That's especially true since the S20 Plus boasts strong cameras in its own right. The new sensors capture bright and colorful photos, and the 3x lossless zoom is more powerful than what the iPhone 11 Pro Max delivers. The regular S20 Plus is a good choice at $999, too, if you prefer a slightly smaller display. But if you want a big screen and future-proof 5G for years to come, the S20 Plus is the sweet spot in Samsung's flagship lineup for 2020.
Read our full Samsung Galaxy S20 Plus review.
3. iPhone 11
The best big, cheap iPhone
Display size (Pixels): 6.1-inch LCD (1792x828) | CPU: A13 Bionic | RAM: 4GB | Storage/Expandable: 64GB, 128GB, 256GB / No | Cameras (Back/Front): 12MP wide and ultrawide / 12MP | Weight: 6.84 ounces | Battery life (Hrs:Mins): 11:20
Think of the iPhone 11 as occupying sort of a middle ground for display sizes on Apple's latest iPhones — not as massive as the iPhone 11 Pro Max, though not as compact as the iPhone 11 Pro. At 6.1 inches, the iPhone 11 gives you plenty of screen space to work with. Best of all, there's nothing middle ground about its price — at $699, it's the least expensive of the new iPhone models Apple introduced in 2019.
You don't have to make many tradeoffs for that lower price tag either. The iPhone 11 has the same top-of-the-line A13 Bionic processor found in the pricier Pro models, and though it only has two cameras to the three lenses on back of the iPhone 11 Pro, it offers many of the same photographic capabilities. This is the iPhone to get if you're overwhelmed by both the iPhone 11 Pro Max's size and price.
Read our full iPhone 11 Review.
4. OnePlus 8 Pro
The new value among big flagships
Display size (Pixels): 6.78-inch AMOLED (3168x1440) | CPU: Snapdragon 865 | RAM: 8GB, 12GB | Storage/Expandable: 128GB, 256GB / No | Cameras (Back/Front): 48MP wide, 48MP ultrawide, 8MP telephoto, 5MP color sensor / 16MP | Weight: 7.01 ounces | Battery life (Hrs:Mins): 11:05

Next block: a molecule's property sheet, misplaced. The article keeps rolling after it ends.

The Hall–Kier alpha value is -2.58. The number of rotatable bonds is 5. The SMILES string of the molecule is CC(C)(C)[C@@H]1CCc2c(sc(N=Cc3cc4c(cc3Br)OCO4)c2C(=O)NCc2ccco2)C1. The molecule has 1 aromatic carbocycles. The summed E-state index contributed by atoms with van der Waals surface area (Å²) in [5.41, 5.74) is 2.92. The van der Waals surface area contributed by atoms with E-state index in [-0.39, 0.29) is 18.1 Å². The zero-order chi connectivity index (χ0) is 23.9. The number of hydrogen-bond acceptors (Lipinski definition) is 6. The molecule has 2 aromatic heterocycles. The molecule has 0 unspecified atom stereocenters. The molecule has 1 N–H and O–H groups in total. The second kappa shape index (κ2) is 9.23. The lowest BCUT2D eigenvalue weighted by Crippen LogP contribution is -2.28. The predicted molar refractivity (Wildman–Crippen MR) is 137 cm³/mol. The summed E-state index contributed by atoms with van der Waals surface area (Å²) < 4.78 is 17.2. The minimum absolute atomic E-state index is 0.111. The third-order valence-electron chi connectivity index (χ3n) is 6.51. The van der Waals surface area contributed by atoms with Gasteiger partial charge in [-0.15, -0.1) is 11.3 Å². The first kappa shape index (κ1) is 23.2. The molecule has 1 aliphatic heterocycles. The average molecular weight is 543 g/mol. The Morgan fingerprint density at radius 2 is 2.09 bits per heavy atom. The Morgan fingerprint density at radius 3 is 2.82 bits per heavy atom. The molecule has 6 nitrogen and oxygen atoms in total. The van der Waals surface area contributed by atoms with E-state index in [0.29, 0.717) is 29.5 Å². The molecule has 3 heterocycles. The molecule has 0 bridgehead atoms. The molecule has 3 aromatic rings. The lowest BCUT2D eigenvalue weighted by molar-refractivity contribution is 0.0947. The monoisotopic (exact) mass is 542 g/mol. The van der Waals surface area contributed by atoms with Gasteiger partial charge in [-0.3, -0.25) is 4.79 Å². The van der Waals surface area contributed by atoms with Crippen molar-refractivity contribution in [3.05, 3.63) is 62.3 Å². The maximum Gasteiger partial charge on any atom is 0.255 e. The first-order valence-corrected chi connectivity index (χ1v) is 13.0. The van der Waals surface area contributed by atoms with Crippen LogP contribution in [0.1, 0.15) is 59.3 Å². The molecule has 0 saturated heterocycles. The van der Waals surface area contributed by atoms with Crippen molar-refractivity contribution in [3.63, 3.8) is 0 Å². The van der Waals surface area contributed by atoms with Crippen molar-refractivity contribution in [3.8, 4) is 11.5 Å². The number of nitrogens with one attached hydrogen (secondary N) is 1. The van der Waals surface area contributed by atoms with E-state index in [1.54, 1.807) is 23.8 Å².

Measuring 6.78 inches from corner to corner, the OnePlus 8 Pro has one of the largest displays on any smartphone you can buy today. It’s also one of the prettiest AMOLED screens on any modern handset, with a quad-HD+ resolution and a peak refresh rate of 120 Hz.
While the OnePlus 8 Pro isn’t far from the first phone with a 120 Hz panel, it does one up the displays in Samsung’s latest Galaxy S20 series of handsets, because OnePlus’ device allows you to use the phone at its maximum resolution and refresh rate simultaneously. This is something avid gamers and streaming enthusiasts will appreciate, along with the panel’s boosted 240 Hz touch sampling rate, which makes the screen as responsive as it is smooth.
There’s a lot to like about the OnePlus 8 Pro aside from its screen, too — like its speedy Snapdragon 865 power and gobs of superfast LPDDR5 RAM, respectable quad-lens camera module and lightning-quick wireless charging, which can get the battery to 50% in just a half hour. At $899, it’s one of the most expensive handsets the company has ever released, though it slides in at several hundred less than the similarly-sized and specced Galaxy S20 Plus, making it a compelling alternative to Samsung’s flagships and one of the best big phones there is.
Read our full OnePlus 8 Pro review.
5. Samsung Galaxy Note 10 Plus
The only choice for the stylus faithful
Display size (Pixels): 6.8-inch AMOLED (3040x1440) | CPU: Snapdragon 855 | RAM: 12GB | Storage/Expandable: 256GB, 512GB / No | Cameras (Back/Front): 12MP wide, 12MP telephoto, 16MP ultrawide, time-of-flight VGA / 10 MP | Weight: 6.91 ounces | Battery life (Hrs:Mins): 10:47
Samsung miraculously found a way to shoehorn a 6.8-inch Dynamic AMOLED display in the Galaxy Note 10 Plus without making the device's footprint significantly larger. It's quite an impressive feat, especially considering the Note 10 Plus also packs a big 4,300-mAh battery with superfast 45-watt charging, a microSD card slot and an S Pen stylus that can be used like a remote control, with gestures for shortcuts.
When it's time to snap some photos, a quartet of camera lenses on the back is built to handle everything from shallow depth-of-field portraits to ultrawide-perspective landscapes, and you can switch between each shooter with the tap of a button. It's not quite our favorite flagship mobile camera around, though it is tremendously versatile, and feeds the Note series' reputation as the jack-of-all-trades among modern smartphones.
Read our full Samsung Galaxy Note 10 Plus review.
6. Moto G Power
The longest-lasting big phone
Display size (Pixels): 6.4-inch LCD (2300x1080) | CPU: Snapdragon 665 | RAM: 4GB | Storage/Expandable: 64GB/Yes | Cameras (Back/Front): 16MP main, 2MP macro, 8MP ultra wide (Rear): 16MP (Front) | Weight: 7 ounces | Battery life (Hrs:Mins): 16:10
Big screens tend to drain batteries faster than their more compact counterparts, but that's not a concern with the Moto G Power. Equipped with a 5,000 mAh battery, the Moto G Power was the longest-lasting phone we've tested in some time, holding out for 16 hours and 10 minutes on our battery test. That places the Moto G Power at the head of our list for best phone battery life.